Foam Rolling: What does it do?
“Everybody seems to be raving about foam rolling, but is it really worth doing? I don’t mind causing myself pain if it’s going to help but it does sometimes make me question whether I am hurting myself for nothing!”
– Ras P.
Great question! Unfortunately, I’m afraid can’t give you a yes or no answer. In my experience, I see many runners who seem to benefit from foam rolling as part of their recovery protocol after a hard run or during rehab but it’s impossible to measure how much of their success is actually down to the foam roller.
I tend to put foam rolling in the same ball park as massage. Depending how they are used, both can be highly useful in relaxing the nervous system. It’s very important not to underestimate the importance of relaxation as recovery from injury or a hard run depends very much on the body being in a relaxed enough state to adapt and get stronger. This is why sleep is so important for athletes.
What I am not a fan of is the belief that foam rolling (or massage) works by physically ‘breaking down’ adhesions or scar tissue. Research shows us that even though we can apply a lot of pressure during foam rolling, it is no where near enough to actually ‘break down’ tissue. The belief that it can causes runners to inflict a lot of pain on themselves (or pay others to do so!).
Fighting pain with pain can lead to the nervous system becoming even more sensitized, which ultimately can delay recovery rather than speed it up. If foam rolling does manage to relax muscles and increase range of motion, it is more likely to be through relaxing the nervous system. This means causing pain of over 7/10 would be counter-productive (just as it is in any treatment).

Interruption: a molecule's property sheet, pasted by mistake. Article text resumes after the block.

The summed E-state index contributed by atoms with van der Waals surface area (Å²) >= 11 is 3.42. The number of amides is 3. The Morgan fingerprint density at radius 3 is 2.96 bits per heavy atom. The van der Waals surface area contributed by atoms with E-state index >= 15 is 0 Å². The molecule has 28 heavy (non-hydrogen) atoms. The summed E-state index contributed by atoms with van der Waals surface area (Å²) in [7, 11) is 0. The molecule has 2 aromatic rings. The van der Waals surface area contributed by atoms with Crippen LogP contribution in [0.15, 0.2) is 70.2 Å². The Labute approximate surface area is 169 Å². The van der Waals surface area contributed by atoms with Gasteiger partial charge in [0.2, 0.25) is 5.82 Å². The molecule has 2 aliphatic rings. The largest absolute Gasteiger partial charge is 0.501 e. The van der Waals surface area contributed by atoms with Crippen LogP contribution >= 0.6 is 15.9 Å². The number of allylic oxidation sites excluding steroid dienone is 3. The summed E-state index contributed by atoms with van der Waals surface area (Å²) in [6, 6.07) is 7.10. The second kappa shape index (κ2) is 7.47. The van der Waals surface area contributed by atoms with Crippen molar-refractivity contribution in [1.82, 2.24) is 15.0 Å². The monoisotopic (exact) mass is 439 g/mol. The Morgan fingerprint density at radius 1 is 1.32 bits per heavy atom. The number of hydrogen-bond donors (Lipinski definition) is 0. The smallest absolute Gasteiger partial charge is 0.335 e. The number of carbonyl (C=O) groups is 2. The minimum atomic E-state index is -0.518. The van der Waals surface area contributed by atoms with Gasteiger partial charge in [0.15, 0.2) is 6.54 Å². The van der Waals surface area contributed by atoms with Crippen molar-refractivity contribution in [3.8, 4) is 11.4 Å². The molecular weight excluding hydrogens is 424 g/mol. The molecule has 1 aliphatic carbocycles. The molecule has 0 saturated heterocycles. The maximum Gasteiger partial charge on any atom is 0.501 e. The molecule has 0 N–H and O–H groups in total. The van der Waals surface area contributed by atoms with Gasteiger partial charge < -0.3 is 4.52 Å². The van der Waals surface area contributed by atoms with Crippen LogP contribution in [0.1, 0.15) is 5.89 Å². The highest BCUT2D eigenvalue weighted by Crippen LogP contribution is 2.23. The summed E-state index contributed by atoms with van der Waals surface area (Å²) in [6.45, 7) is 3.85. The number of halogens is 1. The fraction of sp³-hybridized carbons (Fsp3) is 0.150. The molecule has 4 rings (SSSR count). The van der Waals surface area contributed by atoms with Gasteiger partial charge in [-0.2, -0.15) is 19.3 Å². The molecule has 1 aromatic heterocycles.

For me, the art of foam rolling is finding a body position that subjects the chosen muscle group to a maximum pressure of 6/10, holding it briefly and then coming off it; and then repeat for 5 minutes or so. Treat it in the same way as a massage (but not a viciously ‘deep’ one). We may not have any scientific evidence for how it works (or indeed whether it works) but by following this advice you may be able to join the many runners I see who use foam rolling as a cheap, safe and effective way of helping themselves recover.
“I am not a fan of the belief that foam rolling works by physically ‘breaking down’ adhesions or scar tissue. Research shows that even if we do apply a lot of pressure during foam rolling, it is nowhere near enough to actually break down tissue.”
Foam Rolling Tips
1. When foam rolling the calves, you do not have to keep your backside off the floor. Once you have found a sensitive area, lower your backside; you will still have enough body weight to stimulate a 6 out of 10 pain, especially if you cross one leg over the other.
2. Don’t forget to roll the sides of the muscle/s. Using the calves again as an example, try rotating the leg inwards / outwards to find sensitive areas on the inside/outside of the calf.
3. Avoid rolling the ‘IT Band’ (side of the thigh). The fact it hurts so much makes many runners (and therapists) believe it must be doing some good. But the IT Band is not a muscle – it’s a thick piece of connective tissue, so it makes no physiological sense to roll it. On top of that, ITB syndrome is thought to be caused by the ITB being compressed against a protective fatty pad underneath it, so pushing down on it even more with a roller could well make things worse.
I hope this helps Ras. Keep in touch and let us know how it goes!
Do you have any positive/negative experiences of using a foam roller? Are you in the habit of rolling your ITB? Whether you are a therapist, coach or runner (maybe all three) we would love to hear from you in comments section below!